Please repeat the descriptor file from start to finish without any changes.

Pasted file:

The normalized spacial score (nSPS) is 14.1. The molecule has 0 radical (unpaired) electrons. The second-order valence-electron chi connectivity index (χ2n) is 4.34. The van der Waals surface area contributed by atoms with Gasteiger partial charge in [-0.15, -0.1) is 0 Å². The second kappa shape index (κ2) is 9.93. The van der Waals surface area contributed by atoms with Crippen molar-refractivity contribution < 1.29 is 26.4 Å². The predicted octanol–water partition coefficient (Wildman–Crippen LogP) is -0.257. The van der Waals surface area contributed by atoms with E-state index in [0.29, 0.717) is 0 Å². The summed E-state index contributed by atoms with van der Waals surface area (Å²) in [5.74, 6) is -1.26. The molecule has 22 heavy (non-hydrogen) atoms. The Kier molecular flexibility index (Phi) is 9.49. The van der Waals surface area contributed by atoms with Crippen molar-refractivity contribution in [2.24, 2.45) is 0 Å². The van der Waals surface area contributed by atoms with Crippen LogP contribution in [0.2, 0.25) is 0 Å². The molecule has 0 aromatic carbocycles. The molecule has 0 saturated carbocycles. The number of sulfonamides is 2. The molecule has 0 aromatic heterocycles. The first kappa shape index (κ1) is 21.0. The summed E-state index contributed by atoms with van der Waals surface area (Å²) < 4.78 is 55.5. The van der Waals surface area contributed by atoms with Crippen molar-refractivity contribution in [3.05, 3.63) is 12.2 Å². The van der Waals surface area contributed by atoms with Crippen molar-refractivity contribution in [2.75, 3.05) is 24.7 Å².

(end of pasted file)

The normalized spacial score (nSPS) is 14.1. The molecule has 0 radical (unpaired) electrons. The second-order valence-electron chi connectivity index (χ2n) is 4.34. The van der Waals surface area contributed by atoms with Gasteiger partial charge in [-0.15, -0.1) is 0 Å². The second kappa shape index (κ2) is 9.93. The van der Waals surface area contributed by atoms with Crippen molar-refractivity contribution < 1.29 is 26.4 Å². The predicted octanol–water partition coefficient (Wildman–Crippen LogP) is -0.257. The van der Waals surface area contributed by atoms with E-state index in [0.29, 0.717) is 0 Å². The summed E-state index contributed by atoms with van der Waals surface area (Å²) in [5.74, 6) is -1.26. The molecule has 22 heavy (non-hydrogen) atoms. The Kier molecular flexibility index (Phi) is 9.49. The van der Waals surface area contributed by atoms with Crippen molar-refractivity contribution in [2.24, 2.45) is 0 Å². The van der Waals surface area contributed by atoms with Crippen LogP contribution in [0.2, 0.25) is 0 Å². The molecule has 0 aromatic carbocycles. The molecule has 0 saturated carbocycles. The number of sulfonamides is 2. The molecule has 0 aromatic heterocycles. The first kappa shape index (κ1) is 21.0. The summed E-state index contributed by atoms with van der Waals surface area (Å²) < 4.78 is 55.5. The van der Waals surface area contributed by atoms with Crippen molar-refractivity contribution in [3.05, 3.63) is 12.2 Å². The van der Waals surface area contributed by atoms with Crippen molar-refractivity contribution in [2.75, 3.05) is 24.7 Å².